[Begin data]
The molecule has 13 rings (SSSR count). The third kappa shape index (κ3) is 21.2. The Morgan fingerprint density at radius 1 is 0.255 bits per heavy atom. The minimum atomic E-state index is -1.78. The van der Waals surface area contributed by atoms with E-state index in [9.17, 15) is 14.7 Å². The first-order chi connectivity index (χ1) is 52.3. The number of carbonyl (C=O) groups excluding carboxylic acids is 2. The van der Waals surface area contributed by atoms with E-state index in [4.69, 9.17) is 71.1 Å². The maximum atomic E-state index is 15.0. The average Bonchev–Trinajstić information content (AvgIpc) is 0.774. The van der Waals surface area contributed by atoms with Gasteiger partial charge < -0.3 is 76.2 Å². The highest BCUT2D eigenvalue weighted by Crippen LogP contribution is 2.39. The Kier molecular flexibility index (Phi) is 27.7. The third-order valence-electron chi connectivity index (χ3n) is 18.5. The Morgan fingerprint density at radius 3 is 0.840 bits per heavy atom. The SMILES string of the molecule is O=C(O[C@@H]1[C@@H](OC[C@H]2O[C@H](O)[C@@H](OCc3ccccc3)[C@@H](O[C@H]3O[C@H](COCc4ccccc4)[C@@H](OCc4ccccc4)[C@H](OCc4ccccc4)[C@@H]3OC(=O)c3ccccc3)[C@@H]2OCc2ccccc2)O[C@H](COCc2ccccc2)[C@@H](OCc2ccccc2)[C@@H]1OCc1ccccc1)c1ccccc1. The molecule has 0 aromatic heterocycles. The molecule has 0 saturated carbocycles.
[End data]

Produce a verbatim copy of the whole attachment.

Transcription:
The molecule has 13 rings (SSSR count). The third kappa shape index (κ3) is 21.2. The Morgan fingerprint density at radius 1 is 0.255 bits per heavy atom. The minimum atomic E-state index is -1.78. The van der Waals surface area contributed by atoms with E-state index in [9.17, 15) is 14.7 Å². The first-order chi connectivity index (χ1) is 52.3. The number of carbonyl (C=O) groups excluding carboxylic acids is 2. The van der Waals surface area contributed by atoms with E-state index in [4.69, 9.17) is 71.1 Å². The maximum atomic E-state index is 15.0. The average Bonchev–Trinajstić information content (AvgIpc) is 0.774. The van der Waals surface area contributed by atoms with Gasteiger partial charge < -0.3 is 76.2 Å². The highest BCUT2D eigenvalue weighted by Crippen LogP contribution is 2.39. The Kier molecular flexibility index (Phi) is 27.7. The third-order valence-electron chi connectivity index (χ3n) is 18.5. The Morgan fingerprint density at radius 3 is 0.840 bits per heavy atom. The SMILES string of the molecule is O=C(O[C@@H]1[C@@H](OC[C@H]2O[C@H](O)[C@@H](OCc3ccccc3)[C@@H](O[C@H]3O[C@H](COCc4ccccc4)[C@@H](OCc4ccccc4)[C@H](OCc4ccccc4)[C@@H]3OC(=O)c3ccccc3)[C@@H]2OCc2ccccc2)O[C@H](COCc2ccccc2)[C@@H](OCc2ccccc2)[C@@H]1OCc1ccccc1)c1ccccc1. The molecule has 0 aromatic heterocycles. The molecule has 0 saturated carbocycles.